Bill Gates pushes for immediate climate action at webinar

Media Credit: Daria Nastasia | Photographer

Gates said changes need to occur across the globe and require innovation to adapt everyday sectors, like electricity and agriculture, to become more climate-friendly.

Bill Gates spoke about his latest book on the need for immediate action to combat climate change.

Gates joined a webinar Wednesday for GW, Georgetown, American and Howard universities’ students, where he spoke about his book, “How to Avoid a Climate Disaster,” outlining a plan for the planet to reach net-zero greenhouse gas emissions. Michelle Miller, a co-host of the Saturday edition of “CBS This Morning,” moderated the conversation and a Q&A session.

Gates said his book focuses primarily on the two categories of human behavior most commonly associated with emissions – electricity and transportation. He said his book aims to raise awareness about the needed changes to everyday practices and new technologies that will need to be introduced to facilitate a 100 percent reduction in emissions.

“Our commitment to developing these innovations will mean the difference between a future where everyone can live a healthy, productive life and one where we’re constantly dealing with the human and financial crises at a historic scale,” he said.

Gates said these changes need to occur across the globe and require innovation to adapt everyday sectors, like electricity and agriculture, to become more climate-friendly. He added that the most climate-friendly changes have occurred in places where they are easy to implement, but the “hardest” area has yet to be solved.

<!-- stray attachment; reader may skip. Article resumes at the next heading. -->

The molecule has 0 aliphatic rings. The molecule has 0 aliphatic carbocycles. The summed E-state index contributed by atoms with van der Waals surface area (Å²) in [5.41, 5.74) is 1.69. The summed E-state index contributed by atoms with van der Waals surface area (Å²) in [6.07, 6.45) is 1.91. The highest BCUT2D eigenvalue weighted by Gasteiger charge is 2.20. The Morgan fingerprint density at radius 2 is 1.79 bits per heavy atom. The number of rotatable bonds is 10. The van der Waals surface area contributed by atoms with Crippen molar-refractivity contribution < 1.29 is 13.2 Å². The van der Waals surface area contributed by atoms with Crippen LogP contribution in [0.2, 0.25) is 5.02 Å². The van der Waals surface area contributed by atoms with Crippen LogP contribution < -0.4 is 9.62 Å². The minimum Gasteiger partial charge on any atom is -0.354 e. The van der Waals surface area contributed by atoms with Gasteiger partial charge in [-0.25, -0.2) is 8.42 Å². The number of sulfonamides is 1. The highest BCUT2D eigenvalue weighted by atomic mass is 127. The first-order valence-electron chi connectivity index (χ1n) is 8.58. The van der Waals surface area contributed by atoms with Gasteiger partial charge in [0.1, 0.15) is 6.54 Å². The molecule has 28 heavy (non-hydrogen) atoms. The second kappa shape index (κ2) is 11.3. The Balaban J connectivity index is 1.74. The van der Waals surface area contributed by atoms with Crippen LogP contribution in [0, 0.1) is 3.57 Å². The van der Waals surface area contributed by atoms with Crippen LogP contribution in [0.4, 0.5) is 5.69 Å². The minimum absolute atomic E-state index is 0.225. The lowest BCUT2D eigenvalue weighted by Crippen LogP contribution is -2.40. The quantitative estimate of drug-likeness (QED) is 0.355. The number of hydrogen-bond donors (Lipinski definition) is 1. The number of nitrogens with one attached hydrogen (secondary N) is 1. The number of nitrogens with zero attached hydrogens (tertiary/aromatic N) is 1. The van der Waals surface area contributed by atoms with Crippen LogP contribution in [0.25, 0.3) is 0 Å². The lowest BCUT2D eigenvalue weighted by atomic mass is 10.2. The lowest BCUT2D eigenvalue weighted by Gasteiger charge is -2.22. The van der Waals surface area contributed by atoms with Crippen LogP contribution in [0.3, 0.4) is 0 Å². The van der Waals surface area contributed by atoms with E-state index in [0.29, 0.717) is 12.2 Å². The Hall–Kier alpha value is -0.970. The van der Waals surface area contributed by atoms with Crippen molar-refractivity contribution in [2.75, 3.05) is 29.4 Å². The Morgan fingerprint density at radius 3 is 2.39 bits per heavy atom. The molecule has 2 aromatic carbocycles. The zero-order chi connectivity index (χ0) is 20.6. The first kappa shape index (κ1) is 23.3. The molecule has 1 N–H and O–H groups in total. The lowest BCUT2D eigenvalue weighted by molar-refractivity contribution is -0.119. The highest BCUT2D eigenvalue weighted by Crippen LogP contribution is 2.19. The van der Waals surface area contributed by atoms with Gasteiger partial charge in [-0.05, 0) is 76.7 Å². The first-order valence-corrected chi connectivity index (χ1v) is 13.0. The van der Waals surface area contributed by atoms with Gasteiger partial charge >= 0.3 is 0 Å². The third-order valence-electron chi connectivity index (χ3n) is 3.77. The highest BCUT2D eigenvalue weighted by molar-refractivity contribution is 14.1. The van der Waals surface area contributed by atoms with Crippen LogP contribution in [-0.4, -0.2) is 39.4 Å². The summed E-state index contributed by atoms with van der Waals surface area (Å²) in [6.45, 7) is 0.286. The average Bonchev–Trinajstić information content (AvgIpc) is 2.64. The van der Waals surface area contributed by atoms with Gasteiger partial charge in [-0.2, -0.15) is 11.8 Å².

“In my book, I’ve got the idea that we can solve it,” Gates said. “But the idea that if you don’t, it’s kind of a disaster trying to balance that – the message of hope with the hate.”

Gates said it was “tragic” that the United States temporarily withdrew from the Paris Agreement because it put the country behind others in reducing emissions. The United States officially rejoined the agreement Friday, under the direction of President Joe Biden.

He added that the accord provides for short-term, “easy” methods to achieve progress, and he warned that some may distort the public’s view of the complexity of climate action. He said the United States must play a role in developing new technologies to help the international community lower emissions without raising the production costs of essential materials like cement and steel.

“The U.S. has the majority of the innovation capacity in the world,” Gates said. “Europe, China and many others will contribute as well, but between our universities, our national labs, our willingness to take risks in every industry, you see the U.S. playing a strong role.”

Gates said the climate and environmental justice movements need to have a “better dialogue” because marginalized communities, particularly in Africa, that have few resources will feel the effects of climate change first. He said Africa is already experiencing difficulties in farming and preserving lands with the onset of rising sea levels.

Black and Brown communities additionally endure higher amounts of pollution than White communities, he said. Efforts and innovations to combat climate change must reach all communities, a priority for the White House’s first-ever environmental justice coordinator, Cecilia Martinez, Gates said.

He said the United States has been slow to adopt new technologies because of the higher cost of more climate-friendly options. He said nuclear reactors are becoming more expensive, and the costs of projects involving reactors are unable to compete with inexpensive natural gas.

Gates said creating a new generation of nuclear technology could become a necessary part of solving climate change, as long as governments and companies are willing to take responsibility for its costs and safety. He said the effects of climate change will become most visible during current college students’ lifetime, unless action is taken immediately.

“This is this generation’s No. 1 problem,” he said. “It’s their problem. It is not going to be their children’s and grandchildren’s. This is your issue, and you guys have to run with it.”

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